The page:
You are just about to lay your head on the pillow after an exhausting day, as you move your sheets above your shoulders you hear a bump from what seems to be the kitchen. Your eyes dart open and you wonder what to do next. This is the perfect tactical situation for a powerful compact flashlight in order to turn the tight corners of a home.
How you hold your tactical flashlight can be just as important as the flashlight itself. When you hear someone that might be armed and dangerous there’s a particular way you want to maneuver and hold the flashlight. Though the advantage is yours if you are equipped with a torch, when maneuvering in a low-light environment, don’t leave your flashlight on the entire time.
That just makes you an easy target. Instead follow this sequence: turn light on, scan, turn light off, move. This gives you the upper hand of both vision and stealth movement.
Second is how you hold your flashlight. You don’t want to be holding it like a lazy security guard with a handshake grip blindly scanning the spotlight left to right with your eyes following. This makes your movement predictable, the flashlight is insecure and your finger is not ready on the on/off switch in case the situation dictates it. Instead you are looking for an overhand grip with your thumb on the on/off switch.
I’d even recommend having your fist with light in hand pressed up directly against your temple. This way you are constantly seeing your spotlight and anything it reveals and are ready to turn off the light on a whim.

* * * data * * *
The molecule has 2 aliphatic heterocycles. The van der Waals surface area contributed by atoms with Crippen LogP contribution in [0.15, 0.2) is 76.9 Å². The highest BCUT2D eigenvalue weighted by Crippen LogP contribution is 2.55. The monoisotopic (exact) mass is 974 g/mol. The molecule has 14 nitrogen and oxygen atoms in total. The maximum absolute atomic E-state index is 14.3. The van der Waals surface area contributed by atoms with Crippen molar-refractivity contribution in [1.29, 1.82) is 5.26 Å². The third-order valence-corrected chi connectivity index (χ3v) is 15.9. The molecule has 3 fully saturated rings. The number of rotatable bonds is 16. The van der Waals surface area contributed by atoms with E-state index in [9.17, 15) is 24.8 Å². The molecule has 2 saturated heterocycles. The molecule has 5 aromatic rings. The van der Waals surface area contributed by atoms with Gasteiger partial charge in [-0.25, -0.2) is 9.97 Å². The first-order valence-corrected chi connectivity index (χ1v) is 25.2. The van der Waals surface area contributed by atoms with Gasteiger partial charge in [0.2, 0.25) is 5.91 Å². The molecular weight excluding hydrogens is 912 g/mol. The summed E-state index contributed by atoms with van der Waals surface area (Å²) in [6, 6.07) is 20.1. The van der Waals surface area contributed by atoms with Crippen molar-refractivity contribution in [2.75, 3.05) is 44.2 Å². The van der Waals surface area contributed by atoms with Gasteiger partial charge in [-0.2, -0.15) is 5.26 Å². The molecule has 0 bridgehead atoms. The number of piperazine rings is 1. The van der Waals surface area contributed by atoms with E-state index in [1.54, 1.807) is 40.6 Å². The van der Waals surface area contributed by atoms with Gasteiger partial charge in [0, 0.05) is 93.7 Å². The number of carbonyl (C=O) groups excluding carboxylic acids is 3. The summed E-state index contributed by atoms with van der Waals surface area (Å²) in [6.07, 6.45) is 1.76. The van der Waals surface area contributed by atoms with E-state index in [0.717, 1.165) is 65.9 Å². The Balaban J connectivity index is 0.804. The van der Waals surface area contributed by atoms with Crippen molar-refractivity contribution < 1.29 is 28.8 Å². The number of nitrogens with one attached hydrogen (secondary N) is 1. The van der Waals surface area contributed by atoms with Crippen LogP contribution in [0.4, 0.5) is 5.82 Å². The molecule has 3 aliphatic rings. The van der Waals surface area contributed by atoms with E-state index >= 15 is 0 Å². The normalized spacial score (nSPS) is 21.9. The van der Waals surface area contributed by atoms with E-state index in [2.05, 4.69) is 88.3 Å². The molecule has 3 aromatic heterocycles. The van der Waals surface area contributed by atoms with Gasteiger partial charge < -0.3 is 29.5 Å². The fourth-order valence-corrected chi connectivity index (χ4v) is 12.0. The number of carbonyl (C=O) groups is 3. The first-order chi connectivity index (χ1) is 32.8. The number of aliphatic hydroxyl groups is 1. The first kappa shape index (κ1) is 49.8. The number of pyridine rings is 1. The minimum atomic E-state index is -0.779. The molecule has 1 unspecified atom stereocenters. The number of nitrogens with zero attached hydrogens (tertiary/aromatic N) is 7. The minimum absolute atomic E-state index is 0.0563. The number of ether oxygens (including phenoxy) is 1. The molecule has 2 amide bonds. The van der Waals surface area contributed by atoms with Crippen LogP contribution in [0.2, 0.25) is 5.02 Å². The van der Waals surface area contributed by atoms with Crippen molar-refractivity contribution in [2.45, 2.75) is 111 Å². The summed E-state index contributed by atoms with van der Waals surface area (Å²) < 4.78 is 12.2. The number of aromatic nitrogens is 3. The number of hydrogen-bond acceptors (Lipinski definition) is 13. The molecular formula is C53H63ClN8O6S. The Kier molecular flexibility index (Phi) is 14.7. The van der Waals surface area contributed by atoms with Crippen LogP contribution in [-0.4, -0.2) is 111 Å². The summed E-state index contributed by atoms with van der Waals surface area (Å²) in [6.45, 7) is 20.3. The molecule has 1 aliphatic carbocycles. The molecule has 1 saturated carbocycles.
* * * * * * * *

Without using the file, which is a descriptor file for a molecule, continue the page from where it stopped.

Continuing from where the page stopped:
This advice is particularly apt if you are also carrying a gun while you are holding your flashlight. It keeps you from accidentally trigging the magazine release on your weapon. In the traditional gun and flashlight carry above your hands are close to the magazine release and in high pressure situations this must be avoided. This position also offers better recoil control due to one hand being in a standard shooting position. This position also leave you more protect from a head strike which is the most likely avenue for an attacker with the element of surprise.
Finally, and probably the most important reason is that you can shine your light on targets while not pointing your gun at them in case on non threats such as your child going for a late night snack or your weird neighbor in your garbage again.
As with all flashlight and firearm techniques, training is key. It’s especially important if you’ve never done one-handed firing. If possible practice this grip while shooting in low light conditions. Otherwise it is still vitally important to practice this grip while holding your flashlight with your non dominant hand even in normal conditions.